For Your Business
In both college football and the NFL, young players often start out on special teams before going on to positions like running back, wide receiver, or safety. It’s not that special teams are unimportant—they can and do decide games—but since these positions carry a higher risk of injury, the really valuable players don’t stay in them very long. Nobody associates special teams with stars.
But stars do play special teams.
Still don’t believe me? See this video:
— All22ChalkTalk (@All22ChalkTalk) November 14, 2016
Elliot was recruited as a running back, but when he got to college, Ohio State already had a star running back. Elliot had to prove himself by doing something else—so he played special teams.
So what does playing special teams have to do with business? I am glad you asked.
In business, we see talented people come along thinking that they can jump immediately into working with the anchor clients, pulling in big deals, and achieving the success they know they deserve. And perhaps they do deserve it, but the rest of us, their supervisors, colleagues, and clients, don’t know that yet. Like Ezekiel Elliot, they have to prove themselves.
I knew an individual who wanted to take on the most elaborate estate planning cases imaginable right away. It’s great to have that burning desire, but none of us knew whether this person was up for the challenge. At first this individual tried to prove himself with the big deals. When it didn’t work it was recommended he get back to basics. That didn’t happen. As a result, this individual ended up moving on to take a position with less impact, less compensation and less upside—all because he was unwilling to play special teams.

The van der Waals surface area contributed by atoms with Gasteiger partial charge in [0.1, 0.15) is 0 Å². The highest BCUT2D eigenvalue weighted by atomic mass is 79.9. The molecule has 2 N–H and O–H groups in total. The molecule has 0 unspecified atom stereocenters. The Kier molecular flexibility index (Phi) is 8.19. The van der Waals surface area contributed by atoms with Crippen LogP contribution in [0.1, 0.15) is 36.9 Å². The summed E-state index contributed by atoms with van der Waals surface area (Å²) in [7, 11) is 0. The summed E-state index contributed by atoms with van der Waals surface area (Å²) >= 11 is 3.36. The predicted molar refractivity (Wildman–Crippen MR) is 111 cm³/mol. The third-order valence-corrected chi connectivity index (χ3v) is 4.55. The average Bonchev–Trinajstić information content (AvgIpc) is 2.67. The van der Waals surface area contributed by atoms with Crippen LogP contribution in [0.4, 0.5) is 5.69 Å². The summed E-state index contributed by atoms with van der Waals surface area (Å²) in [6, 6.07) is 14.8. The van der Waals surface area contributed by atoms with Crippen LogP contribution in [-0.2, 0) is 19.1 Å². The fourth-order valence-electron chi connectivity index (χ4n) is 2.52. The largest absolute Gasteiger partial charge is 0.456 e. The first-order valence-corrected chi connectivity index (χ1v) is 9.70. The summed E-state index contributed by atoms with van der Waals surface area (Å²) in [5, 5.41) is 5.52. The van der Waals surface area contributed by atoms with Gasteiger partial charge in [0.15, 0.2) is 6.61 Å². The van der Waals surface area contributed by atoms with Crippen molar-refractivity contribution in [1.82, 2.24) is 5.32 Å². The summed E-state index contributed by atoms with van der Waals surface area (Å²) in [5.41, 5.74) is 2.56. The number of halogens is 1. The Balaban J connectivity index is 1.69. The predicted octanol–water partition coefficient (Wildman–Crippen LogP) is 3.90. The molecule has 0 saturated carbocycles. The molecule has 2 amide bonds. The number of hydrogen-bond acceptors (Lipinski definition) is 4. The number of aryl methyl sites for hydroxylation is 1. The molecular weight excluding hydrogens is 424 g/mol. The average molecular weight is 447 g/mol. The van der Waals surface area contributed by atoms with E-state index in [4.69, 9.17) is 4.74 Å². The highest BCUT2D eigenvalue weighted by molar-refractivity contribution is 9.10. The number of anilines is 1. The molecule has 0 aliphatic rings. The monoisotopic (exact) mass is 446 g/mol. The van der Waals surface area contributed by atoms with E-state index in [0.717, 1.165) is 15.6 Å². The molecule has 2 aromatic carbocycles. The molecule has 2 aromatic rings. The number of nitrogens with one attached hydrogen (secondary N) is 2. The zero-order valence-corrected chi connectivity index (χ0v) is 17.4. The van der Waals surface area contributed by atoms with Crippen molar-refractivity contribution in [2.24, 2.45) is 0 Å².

What if this individual had proved themselves first by delivering on small clients, learning the business, helping those already involved in large estate planning cases whatever way possible? What if they just gave it their all to prove to everyone they belonged? At the very least, it would have been better than hearing no all the time.
Every business has things beginners do to pay their dues, either because the tasks are easier or lower risk, or sometimes just by tradition. But it’s the way to start out. It’s the way to make your name. It’s the way to build your strength and develop your abilities.
Sure, starting out slow and small can be humbling. Playing special teams for a while might not fit your view of yourself as a star—but it’s better than starting out as the number one running back on day one and not gaining a yard.
Now some people can play well from day one—some people do have that kind of talent, but most don’t. Even people who do have the skill usually have to prove it. Ezekiel Elliott did play on his first day in the NFL, but that’s because he had already proven himself back in Ohio State. He didn’t get to be treated like a star just because he thought he should be.
It’s okay to take a step back and prove your value in any way possible—in special teams, or even sitting on the sidelines waiting for a chance. When that chance comes, however small and insignificant it might seem, give it your best and show what you can do. A taste of humble pie can go a long way towards your success.
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